2

for (y[0] = 0, i = 1; i <2*n; i++) { y[i] = vverlet(verlet, dt, ti + dt*(i-1), x[i-1], y[i-1]); } x is defined from 0 to n-1.

2

Your differential equation is x''=a(x)=-k/m*x, with the midpoint formula of the basic Verlet method x0-2*x1+x2= h*h*a(x1) you get x2 = -x0+(2-h*h*k/m)*x1 To get the correct error order, you need the best initialization possible, which is x1 = x0 + v0*h + 0.5*a(x0)*h*h You can not use the Verlet method in the presence of drag. Or at least you can ...

1

As written in the answer to the previous question, the moment friction enters the equation, the system is no longer conservative and the name "Verlet" does no longer apply. It is still a valid discretization of m*x''+b*x'+k*x = F (with some slight error with large consequences). The discretization employs the central difference quotients of first and ...

1

The facts that your integrator accepts scalars and that your question is about 2-dimensional system makes me think that you are calling the integrator twice, once for each component. This simply won't work since your system will be taking unrealistic moves through the phase space. The integrator works with vector quantities: X(t+dt) = X(t) + V(t) dt + ...

1

There are some problems with the physics and some problems with the code. First, the problem with the physics. Assuming that we're not modelling an alternative universe where the laws of physics are different, Newton's law of universal gravitation says that F=G*m1*m2/(r*r). However, force is a vector, not a scalar, so it has both magnitude and ...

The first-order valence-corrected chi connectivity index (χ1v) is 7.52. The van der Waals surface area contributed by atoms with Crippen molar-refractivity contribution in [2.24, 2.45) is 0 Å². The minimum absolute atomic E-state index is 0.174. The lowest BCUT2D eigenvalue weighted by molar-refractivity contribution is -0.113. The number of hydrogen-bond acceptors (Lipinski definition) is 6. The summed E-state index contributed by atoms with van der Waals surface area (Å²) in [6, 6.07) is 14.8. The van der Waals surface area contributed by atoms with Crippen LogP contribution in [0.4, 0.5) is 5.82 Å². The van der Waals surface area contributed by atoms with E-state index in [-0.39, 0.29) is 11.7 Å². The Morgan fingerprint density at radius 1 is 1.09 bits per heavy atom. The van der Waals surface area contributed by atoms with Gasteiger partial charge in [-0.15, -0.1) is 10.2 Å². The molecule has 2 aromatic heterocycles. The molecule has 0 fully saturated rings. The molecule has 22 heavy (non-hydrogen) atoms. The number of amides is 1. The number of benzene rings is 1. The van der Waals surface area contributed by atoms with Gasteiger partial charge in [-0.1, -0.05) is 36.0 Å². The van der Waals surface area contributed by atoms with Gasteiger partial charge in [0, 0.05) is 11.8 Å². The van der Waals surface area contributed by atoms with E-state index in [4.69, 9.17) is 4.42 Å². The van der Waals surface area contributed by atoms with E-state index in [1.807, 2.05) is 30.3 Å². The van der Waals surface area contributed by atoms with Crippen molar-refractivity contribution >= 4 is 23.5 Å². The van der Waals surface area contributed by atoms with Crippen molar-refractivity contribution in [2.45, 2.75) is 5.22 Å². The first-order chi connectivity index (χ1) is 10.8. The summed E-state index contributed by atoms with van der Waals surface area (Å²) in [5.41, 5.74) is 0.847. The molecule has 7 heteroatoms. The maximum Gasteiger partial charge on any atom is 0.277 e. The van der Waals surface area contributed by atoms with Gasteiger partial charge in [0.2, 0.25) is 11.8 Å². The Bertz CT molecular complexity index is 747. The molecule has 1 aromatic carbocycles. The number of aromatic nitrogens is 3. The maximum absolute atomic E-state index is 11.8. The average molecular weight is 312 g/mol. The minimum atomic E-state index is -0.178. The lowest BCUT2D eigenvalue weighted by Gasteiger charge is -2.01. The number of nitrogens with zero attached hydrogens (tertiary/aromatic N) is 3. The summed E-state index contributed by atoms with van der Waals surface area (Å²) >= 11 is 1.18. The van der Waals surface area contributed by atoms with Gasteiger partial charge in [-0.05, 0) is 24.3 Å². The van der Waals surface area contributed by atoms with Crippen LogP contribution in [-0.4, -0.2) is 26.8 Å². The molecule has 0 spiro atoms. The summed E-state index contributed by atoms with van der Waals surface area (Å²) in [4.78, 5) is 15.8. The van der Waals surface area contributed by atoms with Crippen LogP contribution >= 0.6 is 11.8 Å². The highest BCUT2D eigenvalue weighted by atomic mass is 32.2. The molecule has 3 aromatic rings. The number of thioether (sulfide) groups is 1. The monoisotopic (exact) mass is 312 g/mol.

1

Your question isn't very clear, but there are a few sources of error in your code. Eg, for i > 0 x[i+1] = x[i]-v[i]*dt+(a[i]*(dt**2)*0.5) tries to use the value of v[i], but that element doesn't exist yet in the v list. To give a concrete example, when i = 1, you need v[1], but the only thing in the v list at that stage is v[0]; v[1] isn't computed ...

1

If everything just coasts along in a linear way, it wouldn't matter what method you used, but when something interesting (i.e. non-linear) happens, you need to look more carefully, either by considering the non-linearity directly (verlet) or by taking smaller timesteps (rk4).

1

Once you separate them, you then resolve their velocities/momentums. How are you doing that? Most likely, to determine the direction to separate, you use a vector that goes from the center of each. The deeper the penetration, the less accurate this vector (collision normal) may be. That can cause unexpected results. What works better is not to have to ...

1

I don't know if I'm going to answer your specific questions, but here are my thoughts. You have defined a very simple force model. In this case, saving some steps may not improve the performance, because calculating the new step in RK4 may take longer. If the force model is more complex, RK4 with adaptive step may save you much time. From your plot I think ...